Sunday, February 24, 2008

Amish Snow Tires

We've had plenty of "wintery mix" recently in suburban Washington, DC. Nearly two weeks ago, all three routes to our house were blocked by police cruisers with flashing lights because of accidents on the overpasses. I was trying to drive our grandson home from school, but kept having to turn around. I thought we'd never get there, until I found a route that went under, rather than over, the railroad.

We have a cabin in Knox County, Ohio. Increasing numbers of Amish are moving into Knox County. In fact, our cabin was built by Amish labor about three years ago. According to a local history buff, who is also our neighbor and good friend, Holmes County, which is adjacent to Knox, has a larger Amish population than Lancaster County, PA. So I asked him how the Amish cope with icy conditions when traveling by horse and buggy.

Our friend responded that tungsten carbide particles embedded in the horseshoe provide traction on icy roads. However, tungsten carbide is an abrasive, which wears ruts in the middle of the lane, ruts that do not fit the "track" (inter-tire width) of the cars driven by the "English." These ruts cause cars to swerve when the roads are wet. People complain that the Amish " don't pay gasoline taxes, but they're ruining our roads." In defense of the old-order Amish, our friend pointed out that they DO pay real-estate taxes. Although a large percentage of their income goes for real estate taxes, the Amish operate their own schools.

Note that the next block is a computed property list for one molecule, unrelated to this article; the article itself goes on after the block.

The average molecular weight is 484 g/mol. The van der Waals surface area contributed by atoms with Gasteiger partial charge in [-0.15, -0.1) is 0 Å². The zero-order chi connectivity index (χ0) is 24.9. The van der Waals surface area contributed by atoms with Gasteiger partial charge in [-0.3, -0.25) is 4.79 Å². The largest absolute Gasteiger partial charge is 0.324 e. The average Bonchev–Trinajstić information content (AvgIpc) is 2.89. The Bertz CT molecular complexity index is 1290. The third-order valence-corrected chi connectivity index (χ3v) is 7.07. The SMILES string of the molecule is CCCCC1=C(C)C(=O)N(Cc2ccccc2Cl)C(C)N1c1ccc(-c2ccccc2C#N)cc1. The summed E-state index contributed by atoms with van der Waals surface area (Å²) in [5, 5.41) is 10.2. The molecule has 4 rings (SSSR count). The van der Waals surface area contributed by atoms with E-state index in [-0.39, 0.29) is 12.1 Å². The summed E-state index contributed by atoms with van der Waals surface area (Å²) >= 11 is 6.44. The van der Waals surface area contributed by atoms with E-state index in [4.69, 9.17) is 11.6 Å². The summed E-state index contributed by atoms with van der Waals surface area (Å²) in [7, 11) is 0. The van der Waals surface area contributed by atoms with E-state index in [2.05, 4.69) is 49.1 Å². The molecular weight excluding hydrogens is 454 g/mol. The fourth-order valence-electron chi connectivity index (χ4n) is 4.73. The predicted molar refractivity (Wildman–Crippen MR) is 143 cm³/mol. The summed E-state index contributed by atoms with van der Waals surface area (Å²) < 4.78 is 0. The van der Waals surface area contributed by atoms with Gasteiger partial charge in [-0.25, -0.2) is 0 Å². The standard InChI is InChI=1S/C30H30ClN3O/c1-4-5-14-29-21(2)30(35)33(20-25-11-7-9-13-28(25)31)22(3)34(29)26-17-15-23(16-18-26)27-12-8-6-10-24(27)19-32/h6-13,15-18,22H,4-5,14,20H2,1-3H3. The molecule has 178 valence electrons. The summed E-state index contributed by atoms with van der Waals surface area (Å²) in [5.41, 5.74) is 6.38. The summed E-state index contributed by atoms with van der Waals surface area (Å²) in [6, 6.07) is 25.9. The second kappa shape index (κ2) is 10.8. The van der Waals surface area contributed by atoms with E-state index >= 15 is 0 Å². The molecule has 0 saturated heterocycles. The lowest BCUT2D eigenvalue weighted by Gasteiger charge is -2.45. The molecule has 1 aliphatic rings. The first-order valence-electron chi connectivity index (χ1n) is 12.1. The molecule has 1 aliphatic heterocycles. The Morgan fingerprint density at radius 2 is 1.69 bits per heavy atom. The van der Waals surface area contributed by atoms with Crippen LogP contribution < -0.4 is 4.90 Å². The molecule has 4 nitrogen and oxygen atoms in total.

3 comments:

Nancy Chisum said...

I would guess too that a certain amount of tourism dollars come from the presence of the Amish so, it probably all evens out.

Nancy said...

Just wondered what you were up to. Haven't seen a new post lately. Hope all is well. I have deleted my old blog and started another one its at http://smartiplants.blogspot.com Hope to hear from you soon.
Nan

Crockhead said...

Amish horses do tend to tear up the oil roads in their communities. It's a common complaint by people who live there. I suppose the Amish response would be, "We don't really need paved roads for our horses and buggies. It's not our fault you need pavement for your cars."